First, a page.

Avalanche Advisory
Advisory: Logan Area Mountains Issued by Toby Weed for Friday - February 27, 2015 - 6:54am
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You'll find nice shallow powder and dust-on-crust at upper elevations, stable snow conditions, and a LOW (Level 1) avalanche danger in the backcountry. Perhaps of more concern than avalanches is potential for sliding falls and loss of control on slick, rock-hard snow at lower elevations and underlying a dusting of light powder on many slopes up higher.

  • Use normal caution
  • Stay in the habit of using safe travel protocols
  • Practice companion rescue with your riding partners

special announcement

****Special thanks to Buttar's of Tremonton and ArcticCat for hooking us up with the light and powerful M8000,

which is featured in UAC Logan's Practicing Companion Rescue video........HERE

current conditions

The Tony Grove Snotel reports a couple inches of very light new snow in the last 24 hours. There's 69 inches of total snow containing 94% of average water for the date, and it's 16 degrees at 8400'. The UDOT Hwy 89 Logan Summit weather station also reports a little light new snow, 10 degrees, and light easterly winds overnight. There's some nice shallow powder in sheltered north facing terrain, but it's more dust-on-crust in most places. The snow is rock hard and slick at lower elevations and also on many slopes where the recent snow has been scoured off by winds. Don't be fooled by a couple inches of powder, backcountry riders risk sliding falls and loss of control in these conditions, and I'd recommend using an ice-ax and crampons on many mountain ascents this weekend.

Even just a little bit of snow helps. Sun and snow made for fine shallow powder conditions in White Pine Canyon yesterday. 2-26-2015

recent activity

No avalanches were reported locally since the first week of February, but I've noticed some small natural wind slabs at upper elevations and wet sluffs on sunny slopes that are more recent.

***Visit our Backcountry Observations Page for more local information and from across the state.

Avalanche Problem 1
type aspect/elevation characteristics
over the next 24 hours

Although unlikely, triggered wind slab avalanches are possible in some drifted upper elevation terrain. Avoid stiffer, wind deposited snow on the lee side of ridges, in and around terrain features like gullies and cliff bands, and areas where snow is vertically cross-loaded near sub-ridges, roll-overs, or scoops lower on the slope.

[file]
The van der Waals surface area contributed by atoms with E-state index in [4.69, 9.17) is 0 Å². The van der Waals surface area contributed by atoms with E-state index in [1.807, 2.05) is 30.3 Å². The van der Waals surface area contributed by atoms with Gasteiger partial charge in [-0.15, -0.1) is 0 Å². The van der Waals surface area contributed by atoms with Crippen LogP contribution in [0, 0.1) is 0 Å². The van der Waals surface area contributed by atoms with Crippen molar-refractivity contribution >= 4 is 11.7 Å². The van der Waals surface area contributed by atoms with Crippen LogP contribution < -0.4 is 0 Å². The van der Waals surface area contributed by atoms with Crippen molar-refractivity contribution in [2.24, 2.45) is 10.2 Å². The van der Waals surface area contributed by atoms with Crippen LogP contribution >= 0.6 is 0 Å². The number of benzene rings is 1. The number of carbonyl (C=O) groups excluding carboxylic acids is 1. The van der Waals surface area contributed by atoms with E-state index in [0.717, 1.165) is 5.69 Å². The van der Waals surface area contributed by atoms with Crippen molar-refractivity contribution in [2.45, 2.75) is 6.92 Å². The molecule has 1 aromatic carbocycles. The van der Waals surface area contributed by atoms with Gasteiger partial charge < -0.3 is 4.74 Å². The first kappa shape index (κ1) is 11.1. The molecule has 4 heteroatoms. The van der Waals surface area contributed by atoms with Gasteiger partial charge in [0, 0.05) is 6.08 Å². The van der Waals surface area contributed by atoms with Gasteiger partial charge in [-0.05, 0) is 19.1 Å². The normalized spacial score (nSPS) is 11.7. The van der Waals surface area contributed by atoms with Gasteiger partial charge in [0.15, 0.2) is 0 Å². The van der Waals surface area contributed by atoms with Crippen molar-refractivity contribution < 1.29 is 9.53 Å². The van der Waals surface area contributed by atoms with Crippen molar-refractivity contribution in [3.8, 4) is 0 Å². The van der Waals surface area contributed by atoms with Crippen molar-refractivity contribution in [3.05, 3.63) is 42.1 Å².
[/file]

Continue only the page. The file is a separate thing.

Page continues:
It'll be mostly cloudy today, with moderate north winds, a high around 25 degrees, and a 40% chance of a little snow. The weather pattern looks active, heading into the weekend, but most of the energy looks to be heading south.... Better potential exists for significant snow in our neck of the woods early next week.

***Check out our one-stop weather page........HERE

general announcements

***Advisories by email for the Logan Zone.  Go here for details.

*** Utah Avalanche Center mobile app 

Discount lift tickets are now available at Backcountry.com.  Thanks to Ski Utah and the Utah Resorts.  All proceeds go towards paying for Utah Avalanche Center avalanche and mountain weather advisories.

Benefit the Utah Avalanche Center when you shop from Backcountry.com or REI:  Click this link for Backcountry.com or this link to REI, shop, and they will donate a percent of your purchase price to the UAC.  Both offer free shipping (with some conditions) so this costs you nothing!

***Please submit snow and avalanche observations from your ventures in the backcountry HERE. You can call us at 801-524-5304 or email HERE, or include #utavy in your Instagram or Tweet us @UAClogan. To report avalanche activity in the Logan Area or to contact the local avalanche forecaster call me, Toby, at 435-757-7578. 

I'll regularly update this advisory on Monday, Wednesday, Friday, and Saturday mornings by about 7:30.   This advisory is produced by the U.S.D.A. Forest Service, which is solely responsible for its content. It describes only general avalanche conditions and local variations always exist.